Rachel L. Cooper, DVM, DACVIM
Massachusetts Veterinary Referral Hospital, Woburn, MA
Obstructive ureteral disease is a very frustrating problem in feline medicine. Causes of ureteral obstruction include ureterolithiasis, ureteral strictures, dried solidiﬁed blood stones, mucus, and tumors. Ureteral obstructions cause an increase in pressure that is transmitted up to the kidneys which eventually can decrease and even stop the glomerular ﬁltration rate of that kidney. Treatment of ureteral obstructions can include medical management, surgical management and interventional management.
The most common cause of ureteral obstructions in cats is ureterolithiasis. In cats with this condition, about 98% of the stones are calcium oxalate stones. These stones cannot be dissolved and must be removed. Ureteral strictures are being recognized as a more common cause of ureteral obstruction. Strictures may be due to previous ureterotomies, a congenital condition called circumcaval ureters, or the cause may be unknown.
Circumcaval ureters are an embryological venous malformation resulting in displacement of the ureter dorsally to the vena cava. In humans, this signiﬁcantly increases the chance of development of hydronephrosis. Since this condition can only truly be noted during surgery or necropsy, we do not know how many of our patients are affected with this condition. Recent necropsy studies have documented an incidence of 14-35%. These are more likely seen associated with strictures in cats.
Presentation of cats with ureteral obstruction varies signiﬁcantly. Some cats have partial ureteral obstructions found incidentally with no clinical signs, while other cats present to the hospital in critical condition. In a study of cats with ureteral calculi, the most common clinical signs were reduced appetite, vomiting, lethargy and weight loss. Other less common clinical signs can include polyuria/polydipsia, stranguria/pollakiuria, abdominal pain, inappropriate urination, hypersalivation or obtundation. Since these clinical signs are all generally non-speciﬁc, further work-up is always indicated to help rule out this condition.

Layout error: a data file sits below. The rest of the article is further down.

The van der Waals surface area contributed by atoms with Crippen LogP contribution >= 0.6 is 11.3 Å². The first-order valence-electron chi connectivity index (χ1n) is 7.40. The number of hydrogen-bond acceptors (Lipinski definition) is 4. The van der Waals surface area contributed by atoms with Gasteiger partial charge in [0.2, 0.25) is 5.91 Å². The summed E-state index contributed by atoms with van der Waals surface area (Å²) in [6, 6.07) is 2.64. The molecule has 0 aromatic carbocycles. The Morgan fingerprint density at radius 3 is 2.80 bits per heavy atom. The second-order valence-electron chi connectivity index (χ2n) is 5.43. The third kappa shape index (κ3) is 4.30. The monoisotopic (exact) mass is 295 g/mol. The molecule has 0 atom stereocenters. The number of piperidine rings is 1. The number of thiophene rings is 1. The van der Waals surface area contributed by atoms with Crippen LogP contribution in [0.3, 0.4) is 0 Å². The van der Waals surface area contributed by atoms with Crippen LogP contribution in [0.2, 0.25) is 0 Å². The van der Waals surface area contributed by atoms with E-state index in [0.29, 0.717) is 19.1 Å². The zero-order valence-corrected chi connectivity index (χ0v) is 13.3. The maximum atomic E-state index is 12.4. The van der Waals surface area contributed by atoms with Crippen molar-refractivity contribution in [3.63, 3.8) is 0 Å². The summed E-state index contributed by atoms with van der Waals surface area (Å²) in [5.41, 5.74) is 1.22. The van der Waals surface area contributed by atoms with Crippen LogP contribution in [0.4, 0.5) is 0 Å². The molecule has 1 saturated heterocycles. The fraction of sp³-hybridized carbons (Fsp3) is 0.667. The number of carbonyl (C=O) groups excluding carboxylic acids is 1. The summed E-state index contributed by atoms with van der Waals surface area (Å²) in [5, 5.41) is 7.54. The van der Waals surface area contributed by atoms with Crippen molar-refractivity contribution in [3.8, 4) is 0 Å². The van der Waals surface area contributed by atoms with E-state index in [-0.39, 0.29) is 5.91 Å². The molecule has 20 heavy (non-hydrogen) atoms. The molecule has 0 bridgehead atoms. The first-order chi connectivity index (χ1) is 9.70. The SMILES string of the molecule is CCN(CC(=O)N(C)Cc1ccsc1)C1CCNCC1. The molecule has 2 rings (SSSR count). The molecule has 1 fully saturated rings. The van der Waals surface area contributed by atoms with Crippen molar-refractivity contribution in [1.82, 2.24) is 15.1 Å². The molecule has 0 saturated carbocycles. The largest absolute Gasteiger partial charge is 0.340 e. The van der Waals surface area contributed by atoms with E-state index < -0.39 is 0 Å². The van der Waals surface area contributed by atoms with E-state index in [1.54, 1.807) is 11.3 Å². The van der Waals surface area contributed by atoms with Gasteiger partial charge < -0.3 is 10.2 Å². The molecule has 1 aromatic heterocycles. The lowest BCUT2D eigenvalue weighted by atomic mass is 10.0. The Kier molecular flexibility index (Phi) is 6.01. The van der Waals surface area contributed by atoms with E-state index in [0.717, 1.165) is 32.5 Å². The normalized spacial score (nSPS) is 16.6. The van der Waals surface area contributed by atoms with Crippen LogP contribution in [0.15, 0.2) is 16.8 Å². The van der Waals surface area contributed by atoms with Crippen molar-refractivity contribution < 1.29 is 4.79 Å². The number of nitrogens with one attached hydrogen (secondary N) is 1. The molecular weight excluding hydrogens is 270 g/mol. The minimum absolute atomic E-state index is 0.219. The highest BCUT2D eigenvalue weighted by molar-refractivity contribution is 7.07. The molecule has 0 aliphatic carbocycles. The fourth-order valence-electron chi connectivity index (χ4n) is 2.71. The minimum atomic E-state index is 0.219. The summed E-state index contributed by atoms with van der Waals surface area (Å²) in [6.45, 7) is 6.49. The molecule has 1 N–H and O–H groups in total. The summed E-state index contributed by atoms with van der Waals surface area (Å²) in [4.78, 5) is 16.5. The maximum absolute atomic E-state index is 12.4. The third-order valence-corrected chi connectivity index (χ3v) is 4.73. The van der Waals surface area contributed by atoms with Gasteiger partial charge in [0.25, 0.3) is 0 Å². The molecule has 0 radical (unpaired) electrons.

Physical exam ﬁndings in cats with ureteral obstructions are also varied and non-speciﬁc. If a cat has a unilateral ureteral obstruction, the clinician may note unilateral renomegaly and abdominal pain on palpation. Many cats with ureteral obstructions have a contralateral small kidney. This is thought to be associated with injury due to passage of stones previously, leading to ﬁbrosis, scarring and decreased glomerular ﬁltration rate.
Clinicopathologic abnormalities likely include azotemia. However, even if there is a complete ureteral obstruction, azotemia may not be noted if the contralateral kidney still has full function. Other abnormalities that may be seen include anemia, hyperkalemia, and a neutrophilic leukocytosis.
Diagnostic approach to ureteral obstruction
Ureteral obstruction is conﬁrmed by imaging. A combination of ultrasonography and radiography has been shown to increase the sensitivity for ﬁnding ureterolithiasis in cats to about 90% when performed by experienced radiologists.
Radiographs are helpful for determining the number of stones, size of stones, distance of stones from the renal pelvis and ureterovesicular junction, and for evaluating the kidneys for nephrolithiasis.
Typically on ultrasound, hydronephrosis and hydroureter are seen. If ureteroliths are present, they can be seen as a shadowing hyperechoic structure distal to a tortuous and dilated ureter. Hydronephrosis and hydroureter are generally easy to see, especially if they are severe. However, it should be noted that it can take days for hydronephrosis and hydroureter to occur after obstruction, so a lack of these ﬁndings should not rule out ureteral obstruction as a cause of azotemia. Ultrasound is also very operator and machine dependent.
If suspicion for ureteral obstruction is high but cannot be documented via ultrasound or radiographs, further diagnostics may be indicated. Intravenous pyelography is not recommended since the decreased GFR of the obstructed kidney may lead to contrast retention within the parenchyma of the kidney. Antegrade pyelography is a procedure where a needle is inserted into the dilated renal pelvis and contrast is carefully instilled. This procedure eliminates the need for intravenous contrast and helps protect the kidney if additional imaging is necessary. Follow up radiographs or CT imaging may provide additional information about the obstruction.